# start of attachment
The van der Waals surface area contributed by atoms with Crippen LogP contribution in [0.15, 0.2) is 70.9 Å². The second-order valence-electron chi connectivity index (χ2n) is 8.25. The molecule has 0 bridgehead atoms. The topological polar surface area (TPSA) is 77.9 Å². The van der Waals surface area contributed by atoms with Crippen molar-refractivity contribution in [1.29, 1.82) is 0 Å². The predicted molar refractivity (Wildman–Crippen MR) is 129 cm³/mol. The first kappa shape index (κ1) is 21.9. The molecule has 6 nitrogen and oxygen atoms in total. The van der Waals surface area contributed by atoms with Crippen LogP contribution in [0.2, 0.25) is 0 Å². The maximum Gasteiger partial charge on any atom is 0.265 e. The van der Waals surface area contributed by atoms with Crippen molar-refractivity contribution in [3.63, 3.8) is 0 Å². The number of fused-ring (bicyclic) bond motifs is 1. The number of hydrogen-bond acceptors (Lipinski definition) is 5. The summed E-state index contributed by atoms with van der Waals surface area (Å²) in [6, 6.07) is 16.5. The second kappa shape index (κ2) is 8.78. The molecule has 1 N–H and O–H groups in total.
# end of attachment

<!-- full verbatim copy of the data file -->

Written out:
The van der Waals surface area contributed by atoms with Crippen LogP contribution in [0.15, 0.2) is 70.9 Å². The second-order valence-electron chi connectivity index (χ2n) is 8.25. The molecule has 0 bridgehead atoms. The topological polar surface area (TPSA) is 77.9 Å². The van der Waals surface area contributed by atoms with Crippen molar-refractivity contribution in [1.29, 1.82) is 0 Å². The predicted molar refractivity (Wildman–Crippen MR) is 129 cm³/mol. The first kappa shape index (κ1) is 21.9. The molecule has 6 nitrogen and oxygen atoms in total. The van der Waals surface area contributed by atoms with Crippen LogP contribution in [0.2, 0.25) is 0 Å². The maximum Gasteiger partial charge on any atom is 0.265 e. The van der Waals surface area contributed by atoms with Crippen molar-refractivity contribution in [3.63, 3.8) is 0 Å². The number of fused-ring (bicyclic) bond motifs is 1. The number of hydrogen-bond acceptors (Lipinski definition) is 5. The summed E-state index contributed by atoms with van der Waals surface area (Å²) in [6, 6.07) is 16.5. The second kappa shape index (κ2) is 8.78. The molecule has 1 N–H and O–H groups in total.